Category Archives: Balance Transfers

Approach those balance transfers with caution

This post originally appeared January 7, 2016 on CreditCards.com as “Check credit score before applying for balance transfer

By Barry Paperno

Dear Speaking of Credit,
I just lowered my car interest rate and have 24 months left. At the same time, I’m using my credit to finance a used car for my son. I want to transfer my credit card balances to a lower percentage rate, but I’m afraid it will look bad to apply for a balance transfer at the same time as I am financing another automobile. How long should I wait?  — Lyndi

Dear Lyndi,
It’s good that you’re being cautious about applying for credit, as there are some credit-scoring downsides that can occur once a credit application is submitted, whether successfully or unsuccessfully, that every credit applicant should know.

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High debt? Don’t plan high balance transfer.

This post originally appeared August 6, 2015 on CreditCards.com as “How banks limit the size of your balance transfer.

By Barry Paperno

Dear Speaking of Credit,
Is there any way of knowing how much of a balance transfer a card that you are applying for would approve? I need to transfer $10,000 and after applying for the Chase Slate Card, was told that I only qualified to transfer up to $2,600. I didn’t feel that was worth opening another card.

We currently owe $10,000 to American Express and the same to MasterCard. We are looking to transfer $10,000 of it. I don’t want to have more than three credit cards open. I would like to keep the card open (with a zero balance) that I transfer the funds from, our American Express and the new one with the 0-percent interest rate. I’m thinking that more than three open cards will not look good when running a credit report.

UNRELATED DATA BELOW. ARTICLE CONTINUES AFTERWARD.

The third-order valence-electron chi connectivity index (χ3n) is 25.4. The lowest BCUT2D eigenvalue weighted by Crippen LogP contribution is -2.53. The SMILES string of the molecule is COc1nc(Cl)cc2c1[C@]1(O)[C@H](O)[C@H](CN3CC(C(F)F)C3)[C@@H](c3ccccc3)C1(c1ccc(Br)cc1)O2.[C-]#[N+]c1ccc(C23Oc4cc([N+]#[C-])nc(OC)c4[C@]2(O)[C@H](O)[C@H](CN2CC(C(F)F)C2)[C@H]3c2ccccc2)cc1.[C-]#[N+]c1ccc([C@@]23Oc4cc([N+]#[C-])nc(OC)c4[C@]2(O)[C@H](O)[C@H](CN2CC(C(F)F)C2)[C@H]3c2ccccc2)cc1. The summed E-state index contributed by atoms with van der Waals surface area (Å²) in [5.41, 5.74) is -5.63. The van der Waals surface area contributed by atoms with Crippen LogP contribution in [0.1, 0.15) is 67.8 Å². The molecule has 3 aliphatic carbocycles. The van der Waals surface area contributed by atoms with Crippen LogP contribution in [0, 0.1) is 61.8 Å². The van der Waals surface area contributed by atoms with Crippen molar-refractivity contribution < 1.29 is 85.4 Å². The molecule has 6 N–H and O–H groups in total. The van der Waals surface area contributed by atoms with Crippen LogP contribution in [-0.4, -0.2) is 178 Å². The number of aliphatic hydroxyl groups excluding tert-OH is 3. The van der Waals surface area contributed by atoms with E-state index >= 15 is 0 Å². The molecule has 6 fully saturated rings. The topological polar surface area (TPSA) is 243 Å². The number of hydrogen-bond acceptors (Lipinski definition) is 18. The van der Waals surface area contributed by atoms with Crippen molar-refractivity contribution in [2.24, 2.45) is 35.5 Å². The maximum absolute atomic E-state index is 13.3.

Bottom line, we owe $20,000 total and we don’t know the best way to pay it off. Your advice would be great! Thanks so much! — Mary

Dear Mary,
I can see you are a prudent credit card shopper who doesn’t enter into new credit card relationships frivolously. At $20,000 total debt, however, I don’t have to tell you that you’re paying exorbitantly high interest each month and that your credit scores are no doubt suffering from carrying such a large amount of debt.

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Financial & FICO balance transfer impacts

This post originally appeared July 30, 2015 on CreditCards.com as “How credit reports handle balance transfers.”

By Barry Paperno

Dear Speaking of Credit,
I have a few credit cards I want to do a balance transfer on. My question is, if I do a balance transfer, do the cards I transferred show up on my credit report or just the one I transferred the others to? Does that make sense? — Leah

Dear Leah,
Yes, your question makes a lot of sense. The answer is that with a balance transfer, the cards from which you transferred a balance will continue to appear on your credit report, as will the new or existing card to which the balances are transferred. It typically takes many years for a credit account of any kind — whether a card or loan — to come off your credit report once it’s no longer in use.

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Will moving balances from card to card help my score?

This post originally appeared April 30, 2015 on CreditCards.com as “Debt shifting helps your score, but paying it off is better

By Barry Paperno

Dear Speaking of Credit,
I’m looking to refinance my house, but for some reason my credit is not so good. Now, I kind of know how credit-to-debt ratio works. I have a total of approximately $14,000 in debt, from $39,000 available credit. That puts me at about 30 percent. I have about 10 credit cards revolving. Some are revolving anywhere from 20 percent to 70 percent of credit available. Do you think I can increase my credit score by just shifting my debt from card to card so I can have all my individual cards near 30 percent? Because I know that the credit bureaus look at overall debt ratio, then at individual debt ratios with credit cards. — Mike

Dear Mike,
Yes, I believe shifting balances among your cards to reduce some of the highly utilized balances to around 30 percent could help your score. But by how much, and whether it will be enough to qualify for that refi, I’m not so sure.

Raising a not-so-good score to a good one is likely to require more in the way of debt reduction than debt shifting, and that will require the added ingredients of money and time. And, if you have any recent late payments, even more time.

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